Justin Young, lead rabble-rouser in The Vaccines, on the indie giants’ upcoming Teenage Cancer Trust gig.
How do you feel about playing a Teenage Cancer Trust charity gig?
Justin: “We’re excited for many reasons. I think it’s an institution now because of where it is and what it’s for and who’s involved and it’s something obviously we’ve admired and appreciated from afar before. So it’s an absolute honour to be asked to play – and to play at the Royal Albert Hall too. It’s a no-brainer really.”
Does the Royal Albert Hall hold any significance for you?
“I’ve never played there before. This is going to be my first time. It’s an incredibly beautiful venue so this is a bucket list moment.”
Have you met organiser Roger Daltrey before? Are you worried he might have read that you said Florence and The Machine should have headlined Glastonbury over The Who last summer?
“No! I think I’m entitled to an opinion. I’ve never met him, but I think if you grow up in the UK playing rock music, it goes part and parcel with appreciating and being inspired by The Who, you know.”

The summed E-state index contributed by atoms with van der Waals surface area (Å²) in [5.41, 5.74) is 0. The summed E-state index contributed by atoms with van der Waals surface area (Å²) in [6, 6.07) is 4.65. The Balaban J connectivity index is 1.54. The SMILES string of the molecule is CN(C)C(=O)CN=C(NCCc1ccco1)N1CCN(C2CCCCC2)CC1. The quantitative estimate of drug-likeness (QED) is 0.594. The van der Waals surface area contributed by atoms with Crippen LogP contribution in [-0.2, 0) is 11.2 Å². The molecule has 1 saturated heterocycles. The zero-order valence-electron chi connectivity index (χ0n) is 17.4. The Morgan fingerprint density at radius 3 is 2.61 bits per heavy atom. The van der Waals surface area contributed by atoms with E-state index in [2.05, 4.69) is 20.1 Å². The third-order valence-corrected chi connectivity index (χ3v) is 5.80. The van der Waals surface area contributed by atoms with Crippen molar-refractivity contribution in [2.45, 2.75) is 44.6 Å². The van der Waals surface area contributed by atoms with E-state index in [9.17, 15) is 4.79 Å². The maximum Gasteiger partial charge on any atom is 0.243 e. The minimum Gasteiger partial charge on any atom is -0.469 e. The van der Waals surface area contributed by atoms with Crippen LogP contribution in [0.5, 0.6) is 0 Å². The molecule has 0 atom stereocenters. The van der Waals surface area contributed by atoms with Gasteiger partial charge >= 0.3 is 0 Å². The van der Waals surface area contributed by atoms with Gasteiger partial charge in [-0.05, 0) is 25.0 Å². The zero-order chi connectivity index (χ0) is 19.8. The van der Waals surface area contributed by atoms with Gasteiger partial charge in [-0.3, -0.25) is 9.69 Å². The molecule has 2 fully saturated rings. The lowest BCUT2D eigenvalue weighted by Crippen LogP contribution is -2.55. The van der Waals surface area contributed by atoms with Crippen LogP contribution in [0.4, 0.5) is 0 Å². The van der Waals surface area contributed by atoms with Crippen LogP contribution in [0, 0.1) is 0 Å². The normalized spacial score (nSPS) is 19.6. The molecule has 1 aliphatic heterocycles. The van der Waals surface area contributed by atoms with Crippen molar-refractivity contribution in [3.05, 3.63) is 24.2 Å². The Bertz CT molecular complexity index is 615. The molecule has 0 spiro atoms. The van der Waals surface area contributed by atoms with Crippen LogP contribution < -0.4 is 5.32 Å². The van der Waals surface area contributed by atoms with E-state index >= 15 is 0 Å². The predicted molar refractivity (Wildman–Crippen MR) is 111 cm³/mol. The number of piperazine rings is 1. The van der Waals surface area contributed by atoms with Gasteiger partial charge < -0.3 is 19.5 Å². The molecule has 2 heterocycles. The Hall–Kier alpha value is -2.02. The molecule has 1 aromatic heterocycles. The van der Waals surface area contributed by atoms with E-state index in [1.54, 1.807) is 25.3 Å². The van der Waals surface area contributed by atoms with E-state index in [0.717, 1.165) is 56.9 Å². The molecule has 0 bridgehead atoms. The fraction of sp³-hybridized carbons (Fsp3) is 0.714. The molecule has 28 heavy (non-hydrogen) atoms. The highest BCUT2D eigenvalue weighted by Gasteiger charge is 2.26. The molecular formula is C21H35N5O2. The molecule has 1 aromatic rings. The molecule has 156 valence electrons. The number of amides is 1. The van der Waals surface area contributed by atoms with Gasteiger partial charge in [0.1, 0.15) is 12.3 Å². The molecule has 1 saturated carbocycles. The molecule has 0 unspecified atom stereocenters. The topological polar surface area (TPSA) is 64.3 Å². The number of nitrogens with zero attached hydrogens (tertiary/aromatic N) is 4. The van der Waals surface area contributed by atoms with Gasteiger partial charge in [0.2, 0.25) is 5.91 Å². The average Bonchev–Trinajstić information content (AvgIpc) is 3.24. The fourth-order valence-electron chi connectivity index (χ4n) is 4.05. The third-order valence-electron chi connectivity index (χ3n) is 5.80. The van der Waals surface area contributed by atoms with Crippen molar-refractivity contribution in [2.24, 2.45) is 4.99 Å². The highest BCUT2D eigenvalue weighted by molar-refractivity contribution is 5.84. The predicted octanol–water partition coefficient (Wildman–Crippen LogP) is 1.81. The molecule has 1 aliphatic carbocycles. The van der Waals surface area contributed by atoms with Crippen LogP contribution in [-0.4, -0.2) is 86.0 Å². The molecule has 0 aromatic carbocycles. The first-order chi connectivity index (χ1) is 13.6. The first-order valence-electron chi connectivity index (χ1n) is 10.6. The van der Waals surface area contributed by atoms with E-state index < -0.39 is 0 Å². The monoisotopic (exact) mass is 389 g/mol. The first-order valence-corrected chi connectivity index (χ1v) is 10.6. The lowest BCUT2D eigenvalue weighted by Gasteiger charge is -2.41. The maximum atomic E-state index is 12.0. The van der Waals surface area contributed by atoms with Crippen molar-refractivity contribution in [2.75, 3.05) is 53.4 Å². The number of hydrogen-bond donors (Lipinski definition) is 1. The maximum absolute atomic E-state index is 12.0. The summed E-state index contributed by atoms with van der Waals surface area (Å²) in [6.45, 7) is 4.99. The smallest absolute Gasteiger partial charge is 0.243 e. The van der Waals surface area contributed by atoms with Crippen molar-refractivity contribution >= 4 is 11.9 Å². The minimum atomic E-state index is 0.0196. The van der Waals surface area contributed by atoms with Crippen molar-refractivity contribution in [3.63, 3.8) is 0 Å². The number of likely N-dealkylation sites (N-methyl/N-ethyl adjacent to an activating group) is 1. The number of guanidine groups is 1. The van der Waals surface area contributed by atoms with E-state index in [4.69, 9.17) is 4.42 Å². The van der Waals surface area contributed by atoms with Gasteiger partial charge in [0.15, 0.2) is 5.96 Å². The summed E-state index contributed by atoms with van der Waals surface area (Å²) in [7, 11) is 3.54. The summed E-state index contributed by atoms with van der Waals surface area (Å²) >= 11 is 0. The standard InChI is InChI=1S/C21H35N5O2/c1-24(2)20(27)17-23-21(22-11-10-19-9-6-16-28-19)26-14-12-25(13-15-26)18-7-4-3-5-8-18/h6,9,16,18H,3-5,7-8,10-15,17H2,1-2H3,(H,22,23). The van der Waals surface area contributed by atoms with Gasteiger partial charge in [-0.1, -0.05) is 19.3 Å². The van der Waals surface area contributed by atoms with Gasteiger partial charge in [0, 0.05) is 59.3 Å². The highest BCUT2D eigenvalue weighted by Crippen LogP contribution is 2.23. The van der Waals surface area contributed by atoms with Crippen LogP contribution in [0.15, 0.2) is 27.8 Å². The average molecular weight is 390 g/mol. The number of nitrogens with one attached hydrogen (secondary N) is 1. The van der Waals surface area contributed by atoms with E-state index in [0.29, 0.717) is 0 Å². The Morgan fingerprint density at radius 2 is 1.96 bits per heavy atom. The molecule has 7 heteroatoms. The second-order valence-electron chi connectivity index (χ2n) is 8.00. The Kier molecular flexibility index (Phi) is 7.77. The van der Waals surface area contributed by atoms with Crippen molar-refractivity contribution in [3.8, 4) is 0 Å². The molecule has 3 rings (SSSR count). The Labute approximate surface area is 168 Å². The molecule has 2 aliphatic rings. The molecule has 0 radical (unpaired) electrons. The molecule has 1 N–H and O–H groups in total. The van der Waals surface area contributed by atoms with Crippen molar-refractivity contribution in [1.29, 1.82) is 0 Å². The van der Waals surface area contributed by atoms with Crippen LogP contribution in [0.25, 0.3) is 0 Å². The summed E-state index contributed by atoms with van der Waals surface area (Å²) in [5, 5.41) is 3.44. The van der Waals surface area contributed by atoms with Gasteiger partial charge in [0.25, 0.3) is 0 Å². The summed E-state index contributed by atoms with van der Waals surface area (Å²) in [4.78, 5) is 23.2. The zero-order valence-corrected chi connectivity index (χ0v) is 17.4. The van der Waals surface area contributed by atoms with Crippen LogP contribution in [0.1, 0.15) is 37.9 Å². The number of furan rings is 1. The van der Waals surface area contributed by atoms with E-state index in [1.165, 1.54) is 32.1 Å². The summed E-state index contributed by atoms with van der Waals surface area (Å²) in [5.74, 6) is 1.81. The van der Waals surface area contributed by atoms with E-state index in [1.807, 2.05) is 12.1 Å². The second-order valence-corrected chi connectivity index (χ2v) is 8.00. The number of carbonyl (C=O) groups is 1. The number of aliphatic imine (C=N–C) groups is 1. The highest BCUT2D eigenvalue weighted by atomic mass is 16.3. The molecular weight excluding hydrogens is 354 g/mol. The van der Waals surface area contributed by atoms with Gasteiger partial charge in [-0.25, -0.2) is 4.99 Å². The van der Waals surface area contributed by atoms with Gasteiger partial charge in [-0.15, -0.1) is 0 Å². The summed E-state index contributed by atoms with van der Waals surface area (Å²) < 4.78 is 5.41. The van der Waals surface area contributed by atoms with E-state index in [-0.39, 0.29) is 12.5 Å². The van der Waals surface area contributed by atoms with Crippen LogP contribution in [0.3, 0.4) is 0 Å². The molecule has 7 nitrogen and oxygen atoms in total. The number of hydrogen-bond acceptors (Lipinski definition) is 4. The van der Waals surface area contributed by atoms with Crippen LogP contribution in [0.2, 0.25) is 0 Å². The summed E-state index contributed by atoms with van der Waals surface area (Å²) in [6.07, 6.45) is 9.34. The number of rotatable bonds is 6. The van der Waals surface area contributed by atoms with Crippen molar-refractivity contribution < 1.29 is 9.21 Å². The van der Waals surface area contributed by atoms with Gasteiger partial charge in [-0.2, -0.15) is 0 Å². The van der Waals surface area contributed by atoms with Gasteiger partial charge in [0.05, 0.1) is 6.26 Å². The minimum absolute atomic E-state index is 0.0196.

How is the new album coming along?
“We’re in the studio today. We’re really just starting now. We’ve got a bunch of songs we’re excited about. There’s always been an ambition with this band to be better every time we make a new record and push ourselves. Nobody could accuse us of making the same record twice.”
How does it differ from ‘English Graffiti’?
“It’s going to be a masterpiece, I’ve no doubt about that – is that what you want me to say? (Laughs) One of our biggest regrets with ‘English Graffiti’ was it was written over such a long period of time and we kept on having breaks in between sessions, so I think if I could level any against criticism against it, it’s that it sounds quite disparate. So the aim with this one is to try and write in a more concise period of time and have an album with more focus and cohesion. Lyrically, ‘English Graffiti’ looked outwards towards the world – there’s a lot of self-reflection and self-loathing thus far in this one.”
Will you be debuting any new material at the Teenage Cancer Trust gig?
“There’s a 50/50 chance. We were really close to playing new music when we toured the UK in November. We were playing a new song in soundcheck every night and then didn’t have the guts to pull it off.”
Guitarist Freddie Cowan has launched his own clothing range – do you have any side-projects in the pipeline?
No, I’m not trying to pull a Kanye! I’m always working on music with other people, but nothing of a sartorial nature.”
Did you watch Kanye’s livestream?
“I didn’t. I was playing a show in Russia at the time, so I missed it. I’m obviously a Kanye fan. I was actually going to sign up to Tidal to listen to the album, but then he pulled it down. Freddie’s been raving about it.”
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